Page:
Senior University Lecturer
Alicia Schrikker is interested in society-state interaction in colonial contexts in Asia in the eighteenth and nineteenth century. She supervises BA, MA and Phd research in the fields of socio-legal history, history of disasters and colonial mentality. Her regions of expertise are Sri Lanka, Indonesia and to some extent, South Africa and India.
Alicia Schrikker (1976) participated in the multilateral TANAP project and obtained her PhD cum laude in 2006 with a study of Dutch and British colonial policy in Sri Lanka between 1780 and 1815.
From 2006 to 2011 she worked as project coordinator and lecturer at Leiden University for the multilateral Dutch-Asian education and research project ENCOMPASS. Since 2012 she is lecturer (UD) in Colonial and Global history at Leiden University. She is involved in the faculties’ interdisciplinary honours program and coordinates the Colonial and Global History program at the Institute for History.
Over the past years she further developed her interest in colonial interaction in Asia in the eighteenth and nineteenth centuries with a particular focus on sites of negotiation and colonial engagement, such as judicial courtrooms, colonial workplaces and post-disaster sites.
She was co-applicant for the NWO/AHRC funded interdisciplinary research network ‘The cultural politics of catastrophe’ (2012-2014) about the political and cultural representation of natural disaster in island Southeast Asia and the Caribbean. She is currently counterpart in a multidisciplinary project on climate, natural hazards and social change, funded by the Australian Research Council.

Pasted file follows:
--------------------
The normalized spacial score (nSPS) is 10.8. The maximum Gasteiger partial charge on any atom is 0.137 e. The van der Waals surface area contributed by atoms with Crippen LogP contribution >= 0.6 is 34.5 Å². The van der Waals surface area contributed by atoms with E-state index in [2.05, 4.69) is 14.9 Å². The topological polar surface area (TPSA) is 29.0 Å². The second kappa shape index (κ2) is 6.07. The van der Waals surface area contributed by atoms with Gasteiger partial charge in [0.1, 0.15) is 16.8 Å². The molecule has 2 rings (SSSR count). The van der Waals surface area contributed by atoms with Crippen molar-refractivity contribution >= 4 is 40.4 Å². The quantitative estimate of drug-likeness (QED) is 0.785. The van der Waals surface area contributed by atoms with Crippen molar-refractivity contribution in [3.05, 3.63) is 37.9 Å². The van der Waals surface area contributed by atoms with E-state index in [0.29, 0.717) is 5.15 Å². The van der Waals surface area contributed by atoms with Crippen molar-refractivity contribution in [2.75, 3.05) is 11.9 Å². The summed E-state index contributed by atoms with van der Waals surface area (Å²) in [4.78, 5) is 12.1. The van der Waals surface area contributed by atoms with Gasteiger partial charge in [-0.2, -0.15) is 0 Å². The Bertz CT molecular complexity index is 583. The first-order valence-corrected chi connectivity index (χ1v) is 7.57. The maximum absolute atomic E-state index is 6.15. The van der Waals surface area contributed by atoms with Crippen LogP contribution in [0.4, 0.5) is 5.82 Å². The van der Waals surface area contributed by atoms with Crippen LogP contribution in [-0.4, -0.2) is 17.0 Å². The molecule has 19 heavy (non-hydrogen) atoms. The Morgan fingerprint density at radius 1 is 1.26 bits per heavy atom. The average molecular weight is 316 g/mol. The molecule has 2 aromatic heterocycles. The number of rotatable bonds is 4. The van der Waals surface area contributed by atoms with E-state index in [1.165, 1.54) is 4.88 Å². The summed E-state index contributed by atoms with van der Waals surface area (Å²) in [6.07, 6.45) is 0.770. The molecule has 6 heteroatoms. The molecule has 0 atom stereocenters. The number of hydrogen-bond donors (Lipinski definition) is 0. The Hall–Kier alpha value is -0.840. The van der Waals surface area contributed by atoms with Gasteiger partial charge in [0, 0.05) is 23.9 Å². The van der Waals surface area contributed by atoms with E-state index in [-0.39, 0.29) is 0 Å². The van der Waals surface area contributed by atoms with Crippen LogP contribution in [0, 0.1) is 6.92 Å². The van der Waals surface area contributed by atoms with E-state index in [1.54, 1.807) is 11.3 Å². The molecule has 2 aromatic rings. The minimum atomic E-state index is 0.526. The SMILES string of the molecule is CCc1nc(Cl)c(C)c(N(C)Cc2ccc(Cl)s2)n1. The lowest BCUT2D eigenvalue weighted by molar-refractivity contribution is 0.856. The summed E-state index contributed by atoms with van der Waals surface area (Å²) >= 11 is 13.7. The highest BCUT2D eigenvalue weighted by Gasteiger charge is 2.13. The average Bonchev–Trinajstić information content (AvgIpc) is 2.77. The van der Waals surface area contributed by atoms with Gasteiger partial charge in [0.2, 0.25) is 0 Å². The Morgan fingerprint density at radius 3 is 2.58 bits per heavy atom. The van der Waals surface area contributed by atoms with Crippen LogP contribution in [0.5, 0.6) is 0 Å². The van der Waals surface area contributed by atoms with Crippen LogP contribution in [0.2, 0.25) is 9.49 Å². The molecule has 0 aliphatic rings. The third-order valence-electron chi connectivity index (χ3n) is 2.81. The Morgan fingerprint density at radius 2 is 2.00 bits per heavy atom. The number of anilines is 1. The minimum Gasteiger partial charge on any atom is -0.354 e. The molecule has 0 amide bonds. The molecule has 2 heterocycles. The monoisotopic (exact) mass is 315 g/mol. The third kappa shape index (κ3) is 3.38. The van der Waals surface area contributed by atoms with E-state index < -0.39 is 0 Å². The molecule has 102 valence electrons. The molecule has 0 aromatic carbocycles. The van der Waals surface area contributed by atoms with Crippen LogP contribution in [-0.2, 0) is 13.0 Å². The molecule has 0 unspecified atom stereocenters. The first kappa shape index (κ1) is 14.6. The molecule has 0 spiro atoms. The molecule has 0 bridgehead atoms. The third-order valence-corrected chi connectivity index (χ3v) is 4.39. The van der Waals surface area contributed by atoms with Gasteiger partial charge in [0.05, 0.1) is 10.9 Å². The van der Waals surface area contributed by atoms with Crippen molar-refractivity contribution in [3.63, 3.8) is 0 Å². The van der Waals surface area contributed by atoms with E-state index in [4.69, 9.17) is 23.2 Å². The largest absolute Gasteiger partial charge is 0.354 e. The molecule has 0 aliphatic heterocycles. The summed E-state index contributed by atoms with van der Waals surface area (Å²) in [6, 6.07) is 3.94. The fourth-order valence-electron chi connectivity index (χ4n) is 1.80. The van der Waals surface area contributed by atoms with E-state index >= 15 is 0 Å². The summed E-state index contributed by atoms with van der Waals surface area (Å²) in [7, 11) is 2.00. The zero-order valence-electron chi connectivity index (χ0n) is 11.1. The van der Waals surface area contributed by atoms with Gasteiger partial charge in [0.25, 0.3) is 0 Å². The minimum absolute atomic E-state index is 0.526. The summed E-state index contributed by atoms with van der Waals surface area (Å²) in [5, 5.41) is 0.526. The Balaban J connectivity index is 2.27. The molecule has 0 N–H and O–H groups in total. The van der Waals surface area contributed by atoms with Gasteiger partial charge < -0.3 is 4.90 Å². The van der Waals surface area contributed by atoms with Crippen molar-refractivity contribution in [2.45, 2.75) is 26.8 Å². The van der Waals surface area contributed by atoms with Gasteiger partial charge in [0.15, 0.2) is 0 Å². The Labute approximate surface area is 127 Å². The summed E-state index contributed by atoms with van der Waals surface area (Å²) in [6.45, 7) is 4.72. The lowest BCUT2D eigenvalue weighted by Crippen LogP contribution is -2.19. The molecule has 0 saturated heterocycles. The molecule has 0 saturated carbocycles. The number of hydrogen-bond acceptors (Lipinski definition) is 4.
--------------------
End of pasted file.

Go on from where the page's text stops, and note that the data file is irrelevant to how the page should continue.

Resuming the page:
From September 2017 onwards she will be leading the NWO funded research program ‘Colonialism Inside Out: everyday experience and plural practice in Dutch Institutions on Sri Lanka, 1700 – 1800’. This project combines life-writing with a socio-legal approach to the history of colonialism and is executed in collaboration with Radboud University Nijmegen.
In 2018 she will start with her VIDI project (NWO) ‘Institutional memory in the making of colonial culture: history, experience and ideas in Dutch colonialism in Asia, 1700 – 1870.’ This project is in essence a critical analysis of colonial mentality within colonial officialdom in Asia.
From 2006 to 2016 she has been managing editor and editor-in-chief of the journal Itinerario. She is expert-reviewer on colonial history for Geschiedenis Magazine; editor of the book series Dutch Sources on South Asia (Manohar Press, New Delhi); and editor of the fully open-access journal BMGN / Low countries historical review (BMGN).
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